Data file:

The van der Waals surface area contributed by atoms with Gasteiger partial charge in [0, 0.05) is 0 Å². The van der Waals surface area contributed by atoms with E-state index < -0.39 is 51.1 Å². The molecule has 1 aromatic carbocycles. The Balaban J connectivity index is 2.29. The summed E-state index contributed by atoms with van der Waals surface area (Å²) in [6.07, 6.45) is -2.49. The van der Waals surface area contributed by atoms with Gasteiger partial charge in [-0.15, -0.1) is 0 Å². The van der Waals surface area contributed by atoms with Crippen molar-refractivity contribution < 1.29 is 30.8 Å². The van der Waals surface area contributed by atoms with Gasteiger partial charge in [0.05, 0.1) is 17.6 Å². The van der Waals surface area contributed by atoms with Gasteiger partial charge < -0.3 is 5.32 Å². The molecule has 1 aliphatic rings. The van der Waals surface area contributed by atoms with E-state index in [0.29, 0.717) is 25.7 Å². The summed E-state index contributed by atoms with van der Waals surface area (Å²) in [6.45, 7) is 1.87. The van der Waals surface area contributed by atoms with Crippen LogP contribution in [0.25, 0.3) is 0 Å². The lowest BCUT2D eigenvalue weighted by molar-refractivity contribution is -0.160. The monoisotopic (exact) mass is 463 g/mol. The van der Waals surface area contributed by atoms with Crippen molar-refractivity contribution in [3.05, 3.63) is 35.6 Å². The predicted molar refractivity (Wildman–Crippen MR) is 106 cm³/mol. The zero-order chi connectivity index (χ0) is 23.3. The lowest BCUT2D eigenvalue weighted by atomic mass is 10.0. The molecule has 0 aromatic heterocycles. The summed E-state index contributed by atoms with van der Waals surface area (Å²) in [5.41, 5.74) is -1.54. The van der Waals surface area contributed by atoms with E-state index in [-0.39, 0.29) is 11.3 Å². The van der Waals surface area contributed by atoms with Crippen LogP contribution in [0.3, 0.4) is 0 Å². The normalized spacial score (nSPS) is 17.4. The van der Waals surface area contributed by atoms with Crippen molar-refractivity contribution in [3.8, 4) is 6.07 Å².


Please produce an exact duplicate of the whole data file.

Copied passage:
The van der Waals surface area contributed by atoms with Gasteiger partial charge in [0, 0.05) is 0 Å². The van der Waals surface area contributed by atoms with E-state index < -0.39 is 51.1 Å². The molecule has 1 aromatic carbocycles. The Balaban J connectivity index is 2.29. The summed E-state index contributed by atoms with van der Waals surface area (Å²) in [6.07, 6.45) is -2.49. The van der Waals surface area contributed by atoms with Gasteiger partial charge in [-0.15, -0.1) is 0 Å². The van der Waals surface area contributed by atoms with Crippen molar-refractivity contribution < 1.29 is 30.8 Å². The van der Waals surface area contributed by atoms with Gasteiger partial charge in [0.05, 0.1) is 17.6 Å². The van der Waals surface area contributed by atoms with Gasteiger partial charge < -0.3 is 5.32 Å². The molecule has 1 aliphatic rings. The van der Waals surface area contributed by atoms with E-state index in [0.29, 0.717) is 25.7 Å². The summed E-state index contributed by atoms with van der Waals surface area (Å²) in [6.45, 7) is 1.87. The van der Waals surface area contributed by atoms with Crippen LogP contribution in [0.25, 0.3) is 0 Å². The lowest BCUT2D eigenvalue weighted by molar-refractivity contribution is -0.160. The monoisotopic (exact) mass is 463 g/mol. The van der Waals surface area contributed by atoms with Crippen molar-refractivity contribution in [3.05, 3.63) is 35.6 Å². The predicted molar refractivity (Wildman–Crippen MR) is 106 cm³/mol. The zero-order chi connectivity index (χ0) is 23.3. The lowest BCUT2D eigenvalue weighted by atomic mass is 10.0. The molecule has 0 aromatic heterocycles. The summed E-state index contributed by atoms with van der Waals surface area (Å²) in [5.41, 5.74) is -1.54. The van der Waals surface area contributed by atoms with E-state index in [-0.39, 0.29) is 11.3 Å². The van der Waals surface area contributed by atoms with Crippen LogP contribution in [0.3, 0.4) is 0 Å². The normalized spacial score (nSPS) is 17.4. The van der Waals surface area contributed by atoms with Crippen molar-refractivity contribution in [3.8, 4) is 6.07 Å².